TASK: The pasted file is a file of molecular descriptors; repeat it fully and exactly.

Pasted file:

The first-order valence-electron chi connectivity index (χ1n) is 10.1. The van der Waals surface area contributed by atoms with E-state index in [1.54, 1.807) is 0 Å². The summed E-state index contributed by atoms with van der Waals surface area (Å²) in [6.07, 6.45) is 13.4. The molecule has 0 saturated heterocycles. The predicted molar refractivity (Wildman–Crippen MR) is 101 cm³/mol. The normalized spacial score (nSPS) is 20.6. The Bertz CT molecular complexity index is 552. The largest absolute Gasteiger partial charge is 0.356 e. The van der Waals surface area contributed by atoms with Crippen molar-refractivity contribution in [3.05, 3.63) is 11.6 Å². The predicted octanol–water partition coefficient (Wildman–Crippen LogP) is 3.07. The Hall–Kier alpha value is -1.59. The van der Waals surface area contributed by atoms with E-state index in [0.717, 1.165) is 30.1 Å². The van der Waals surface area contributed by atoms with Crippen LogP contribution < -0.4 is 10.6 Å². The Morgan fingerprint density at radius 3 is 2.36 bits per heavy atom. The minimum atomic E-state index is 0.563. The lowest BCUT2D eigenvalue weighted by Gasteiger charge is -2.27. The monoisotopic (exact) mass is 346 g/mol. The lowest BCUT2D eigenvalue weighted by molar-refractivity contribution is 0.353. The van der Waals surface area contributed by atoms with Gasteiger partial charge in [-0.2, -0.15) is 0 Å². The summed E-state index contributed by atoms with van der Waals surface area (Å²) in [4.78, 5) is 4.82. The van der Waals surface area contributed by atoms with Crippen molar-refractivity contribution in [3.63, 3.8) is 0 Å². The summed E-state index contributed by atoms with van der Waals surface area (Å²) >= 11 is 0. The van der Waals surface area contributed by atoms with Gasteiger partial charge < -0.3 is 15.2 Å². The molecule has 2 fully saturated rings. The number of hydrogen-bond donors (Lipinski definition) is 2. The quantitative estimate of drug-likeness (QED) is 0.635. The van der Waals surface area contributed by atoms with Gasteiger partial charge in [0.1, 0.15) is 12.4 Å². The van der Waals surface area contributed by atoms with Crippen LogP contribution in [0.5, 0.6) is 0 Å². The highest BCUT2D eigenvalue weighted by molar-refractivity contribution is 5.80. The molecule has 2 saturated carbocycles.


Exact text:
The first-order valence-electron chi connectivity index (χ1n) is 10.1. The van der Waals surface area contributed by atoms with E-state index in [1.54, 1.807) is 0 Å². The summed E-state index contributed by atoms with van der Waals surface area (Å²) in [6.07, 6.45) is 13.4. The molecule has 0 saturated heterocycles. The predicted molar refractivity (Wildman–Crippen MR) is 101 cm³/mol. The normalized spacial score (nSPS) is 20.6. The Bertz CT molecular complexity index is 552. The largest absolute Gasteiger partial charge is 0.356 e. The van der Waals surface area contributed by atoms with Crippen molar-refractivity contribution in [3.05, 3.63) is 11.6 Å². The predicted octanol–water partition coefficient (Wildman–Crippen LogP) is 3.07. The Hall–Kier alpha value is -1.59. The van der Waals surface area contributed by atoms with E-state index in [0.717, 1.165) is 30.1 Å². The van der Waals surface area contributed by atoms with Crippen LogP contribution < -0.4 is 10.6 Å². The Morgan fingerprint density at radius 3 is 2.36 bits per heavy atom. The minimum atomic E-state index is 0.563. The lowest BCUT2D eigenvalue weighted by Gasteiger charge is -2.27. The monoisotopic (exact) mass is 346 g/mol. The lowest BCUT2D eigenvalue weighted by molar-refractivity contribution is 0.353. The van der Waals surface area contributed by atoms with Gasteiger partial charge in [-0.2, -0.15) is 0 Å². The summed E-state index contributed by atoms with van der Waals surface area (Å²) in [4.78, 5) is 4.82. The van der Waals surface area contributed by atoms with Crippen molar-refractivity contribution in [3.63, 3.8) is 0 Å². The summed E-state index contributed by atoms with van der Waals surface area (Å²) >= 11 is 0. The van der Waals surface area contributed by atoms with Gasteiger partial charge < -0.3 is 15.2 Å². The molecule has 2 fully saturated rings. The number of hydrogen-bond donors (Lipinski definition) is 2. The quantitative estimate of drug-likeness (QED) is 0.635. The van der Waals surface area contributed by atoms with Gasteiger partial charge in [0.1, 0.15) is 12.4 Å². The van der Waals surface area contributed by atoms with Crippen LogP contribution in [0.5, 0.6) is 0 Å². The highest BCUT2D eigenvalue weighted by molar-refractivity contribution is 5.80. The molecule has 2 saturated carbocycles.